While offensive lineman Dion Dawkins got rave reviews coming out of the senior bowl and had a very good combine, there is more talk of him going in the second round than the first round now.

However, Mel Kiper still ranks Dawkins as his No. 1 SENIOR defensive tackle, so there’s an outside shot that Dawkins could go in the first round as well.

If that happens in a draft held in Philadelphia, that is a value from the Eagle-and-NFL-centric fourth largest market that would yield dividends down the line in areas like attendance and recruiting.

Friday: The Spring Game

Owl City Walkers

tryouts

Sometimes the memory can be a funny thing, brain teasers allowing recall in great detail of things that happen 40 years ago, but the same brain failing to tell you why you walked into a room five seconds ago.

It is with that in mind that we caution you to not take this list as the top walk-ons in Temple football history, just the top ones that we can recall at this moment.

Obviously, some are going to slip through the cracks but readers are welcome to include their own memories of Temple walk-ons below.

The subject of walk-ons comes up today simply because yesterday was the walk-on tryout date for Geoff Collins’ first team at Temple.

Here’s my list, with a heavy emphasis on the more recent ones. In a school of 39,000 students—presumably 20,000 young men—maybe at least one will turn out to be as good as these five.

matt-brown

5–Matt Brown

Because of his size (5-5, 155 pounds), no Division I school showed an interest in Brown.  He walked on at Temple, where they tried to play him at a slot receiver, but Al Golden—perhaps intrigued by Brown’s open-field moves in the return game—moved him to tailback and the rest was history. He was the bug part of the “Bernie and the Bug” pair and had to fill as a starter on the numerous occasions where Bernard Pierce was injured.  Brown’s best game was his sophomore year against Army, where he gained 228 yards scored four touchdowns.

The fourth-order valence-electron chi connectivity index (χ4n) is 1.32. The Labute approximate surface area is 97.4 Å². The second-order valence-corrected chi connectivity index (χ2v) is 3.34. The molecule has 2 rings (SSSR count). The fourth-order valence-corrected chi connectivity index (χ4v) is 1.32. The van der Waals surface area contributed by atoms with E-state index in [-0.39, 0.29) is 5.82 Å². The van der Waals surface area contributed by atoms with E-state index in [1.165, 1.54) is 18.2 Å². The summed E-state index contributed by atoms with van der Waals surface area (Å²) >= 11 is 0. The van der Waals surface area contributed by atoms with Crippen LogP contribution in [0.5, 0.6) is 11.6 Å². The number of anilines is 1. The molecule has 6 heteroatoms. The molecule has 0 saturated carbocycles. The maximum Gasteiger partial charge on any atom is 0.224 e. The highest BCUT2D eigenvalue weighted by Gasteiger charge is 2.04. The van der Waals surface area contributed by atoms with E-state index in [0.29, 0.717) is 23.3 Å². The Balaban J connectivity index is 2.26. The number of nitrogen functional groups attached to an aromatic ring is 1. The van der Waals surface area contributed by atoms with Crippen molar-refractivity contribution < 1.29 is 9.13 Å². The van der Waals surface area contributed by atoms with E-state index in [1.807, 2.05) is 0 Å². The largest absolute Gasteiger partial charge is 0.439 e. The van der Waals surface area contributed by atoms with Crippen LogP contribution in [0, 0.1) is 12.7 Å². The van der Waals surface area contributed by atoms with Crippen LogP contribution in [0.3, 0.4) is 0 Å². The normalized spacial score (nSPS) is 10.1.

journey

4—Aaron Boumerhi

The kicker with the appropriate nickname of “Boom-Boom” walked on at Temple after making only four field goals his senior year at Phillipsburg-Osceola. He perhaps saved the season after starting kicker Austin Jones went down as a result of a cheap shot by a Memphis player on a kickoff.  At the time, Jones had made an NCAA-best 17-straight field goals.  Arguably, Boumerhi was just as good afterward.

hayes

3—Will Hayes

Hayes returned a blocked extra point for two the other way and that was the key play in a 25-23 Temple win at Massachusetts.  The 5-9 defensive back drew interest only from Division III schools, but always dreamed of playing Division I. He took the advice of a former Howell (N.J.) teammate and played a year at Milford (N.Y.) Prep to bulk up for a possible chance.  He was a regular starting free safety on a 10-win Temple team.

screwed

2—Bruce Francis

Francis joined the program as a true freshman in the fall of 2005 as a walk-on. He later earned a scholarship. Named the recipient of the team’s inaugural Gavin White, Jr., Walk-On Award in the spring of 2006, Francis earned All-MAC honors last fall by Phil Steele Publications after averaging a team-best 73.1 receiving yards per game and finished his senior year with 13 touchdown receptions.  He was the center of one of the most controversial plays in Temple history, with replays clearly showing him catching touchdown pass to beat UConn but the Big East replay official refusing to overturn the call. At the time, Temple was in the MAC and UConn was in the Big East. Francis is the Owls’ career leader in touchdown receptions (23) and tied with Gerald “Sweet Feet” Lucear in touchdown catches for a single season (13).

1—Haason Reddick

All indications point to Reddick being a late first-round NFL draft choice and it is pretty hard for any walk-on in Temple history to top that.  Reddick started as a linebacker in Temple’s 41-21 win at Memphis to close out the 2013 season, but later earned first-team All-AAC honors as a down defensive end.